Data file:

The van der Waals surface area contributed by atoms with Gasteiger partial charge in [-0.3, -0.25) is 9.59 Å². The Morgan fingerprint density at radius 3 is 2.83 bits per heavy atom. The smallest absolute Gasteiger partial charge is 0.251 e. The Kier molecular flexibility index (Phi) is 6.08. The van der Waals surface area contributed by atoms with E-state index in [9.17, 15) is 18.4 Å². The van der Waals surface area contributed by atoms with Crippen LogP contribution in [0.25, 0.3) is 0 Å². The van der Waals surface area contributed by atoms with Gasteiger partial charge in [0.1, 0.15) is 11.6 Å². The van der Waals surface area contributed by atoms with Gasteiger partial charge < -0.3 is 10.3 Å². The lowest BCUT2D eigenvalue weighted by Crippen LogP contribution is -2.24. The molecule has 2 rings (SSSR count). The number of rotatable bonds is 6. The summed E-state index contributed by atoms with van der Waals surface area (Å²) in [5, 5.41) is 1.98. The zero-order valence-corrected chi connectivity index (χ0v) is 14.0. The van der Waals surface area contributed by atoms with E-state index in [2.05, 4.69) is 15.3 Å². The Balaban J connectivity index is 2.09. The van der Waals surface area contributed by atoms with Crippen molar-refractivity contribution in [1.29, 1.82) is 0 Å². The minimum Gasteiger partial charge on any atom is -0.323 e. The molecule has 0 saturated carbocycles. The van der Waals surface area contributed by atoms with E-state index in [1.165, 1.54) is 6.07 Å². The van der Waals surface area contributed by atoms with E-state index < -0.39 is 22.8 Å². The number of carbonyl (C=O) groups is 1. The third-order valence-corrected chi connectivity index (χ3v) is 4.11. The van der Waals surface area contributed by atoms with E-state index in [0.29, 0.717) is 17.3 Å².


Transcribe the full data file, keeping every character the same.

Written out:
The van der Waals surface area contributed by atoms with Gasteiger partial charge in [-0.3, -0.25) is 9.59 Å². The Morgan fingerprint density at radius 3 is 2.83 bits per heavy atom. The smallest absolute Gasteiger partial charge is 0.251 e. The Kier molecular flexibility index (Phi) is 6.08. The van der Waals surface area contributed by atoms with E-state index in [9.17, 15) is 18.4 Å². The van der Waals surface area contributed by atoms with Crippen LogP contribution in [0.25, 0.3) is 0 Å². The van der Waals surface area contributed by atoms with Gasteiger partial charge in [0.1, 0.15) is 11.6 Å². The van der Waals surface area contributed by atoms with Gasteiger partial charge < -0.3 is 10.3 Å². The lowest BCUT2D eigenvalue weighted by Crippen LogP contribution is -2.24. The molecule has 2 rings (SSSR count). The number of rotatable bonds is 6. The summed E-state index contributed by atoms with van der Waals surface area (Å²) in [5, 5.41) is 1.98. The zero-order valence-corrected chi connectivity index (χ0v) is 14.0. The van der Waals surface area contributed by atoms with E-state index in [2.05, 4.69) is 15.3 Å². The Balaban J connectivity index is 2.09. The van der Waals surface area contributed by atoms with Crippen molar-refractivity contribution in [1.29, 1.82) is 0 Å². The minimum Gasteiger partial charge on any atom is -0.323 e. The molecule has 0 saturated carbocycles. The van der Waals surface area contributed by atoms with E-state index in [1.165, 1.54) is 6.07 Å². The van der Waals surface area contributed by atoms with E-state index < -0.39 is 22.8 Å². The number of carbonyl (C=O) groups is 1. The third-order valence-corrected chi connectivity index (χ3v) is 4.11. The van der Waals surface area contributed by atoms with E-state index in [0.29, 0.717) is 17.3 Å².